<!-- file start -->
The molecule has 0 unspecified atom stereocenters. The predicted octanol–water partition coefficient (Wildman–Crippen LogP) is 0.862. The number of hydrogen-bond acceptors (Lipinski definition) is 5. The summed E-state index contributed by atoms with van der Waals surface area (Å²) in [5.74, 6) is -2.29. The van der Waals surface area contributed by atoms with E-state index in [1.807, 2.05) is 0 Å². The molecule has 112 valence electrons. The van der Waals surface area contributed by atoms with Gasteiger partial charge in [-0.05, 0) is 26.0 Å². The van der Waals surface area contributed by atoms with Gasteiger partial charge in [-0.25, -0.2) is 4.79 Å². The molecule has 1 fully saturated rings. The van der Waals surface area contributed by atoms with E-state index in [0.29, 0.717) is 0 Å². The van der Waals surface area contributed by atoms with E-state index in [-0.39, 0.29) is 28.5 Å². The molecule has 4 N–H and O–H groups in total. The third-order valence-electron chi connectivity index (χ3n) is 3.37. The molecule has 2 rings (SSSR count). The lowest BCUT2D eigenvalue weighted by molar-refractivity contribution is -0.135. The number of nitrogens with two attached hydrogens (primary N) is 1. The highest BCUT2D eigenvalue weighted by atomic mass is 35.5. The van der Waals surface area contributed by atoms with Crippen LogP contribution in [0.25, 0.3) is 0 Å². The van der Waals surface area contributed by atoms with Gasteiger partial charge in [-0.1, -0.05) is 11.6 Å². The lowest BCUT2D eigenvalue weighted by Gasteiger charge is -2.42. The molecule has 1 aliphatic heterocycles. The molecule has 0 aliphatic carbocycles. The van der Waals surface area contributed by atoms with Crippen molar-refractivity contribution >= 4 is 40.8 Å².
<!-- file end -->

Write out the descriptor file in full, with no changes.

The molecule has 0 unspecified atom stereocenters. The predicted octanol–water partition coefficient (Wildman–Crippen LogP) is 0.862. The number of hydrogen-bond acceptors (Lipinski definition) is 5. The summed E-state index contributed by atoms with van der Waals surface area (Å²) in [5.74, 6) is -2.29. The van der Waals surface area contributed by atoms with E-state index in [1.807, 2.05) is 0 Å². The molecule has 112 valence electrons. The van der Waals surface area contributed by atoms with Gasteiger partial charge in [-0.05, 0) is 26.0 Å². The van der Waals surface area contributed by atoms with Gasteiger partial charge in [-0.25, -0.2) is 4.79 Å². The molecule has 1 fully saturated rings. The van der Waals surface area contributed by atoms with E-state index in [0.29, 0.717) is 0 Å². The van der Waals surface area contributed by atoms with E-state index in [-0.39, 0.29) is 28.5 Å². The molecule has 4 N–H and O–H groups in total. The third-order valence-electron chi connectivity index (χ3n) is 3.37. The molecule has 2 rings (SSSR count). The lowest BCUT2D eigenvalue weighted by molar-refractivity contribution is -0.135. The number of nitrogens with two attached hydrogens (primary N) is 1. The highest BCUT2D eigenvalue weighted by atomic mass is 35.5. The van der Waals surface area contributed by atoms with Crippen LogP contribution in [0.25, 0.3) is 0 Å². The van der Waals surface area contributed by atoms with Gasteiger partial charge in [-0.1, -0.05) is 11.6 Å². The lowest BCUT2D eigenvalue weighted by Gasteiger charge is -2.42. The molecule has 1 aliphatic heterocycles. The molecule has 0 aliphatic carbocycles. The van der Waals surface area contributed by atoms with Crippen molar-refractivity contribution >= 4 is 40.8 Å².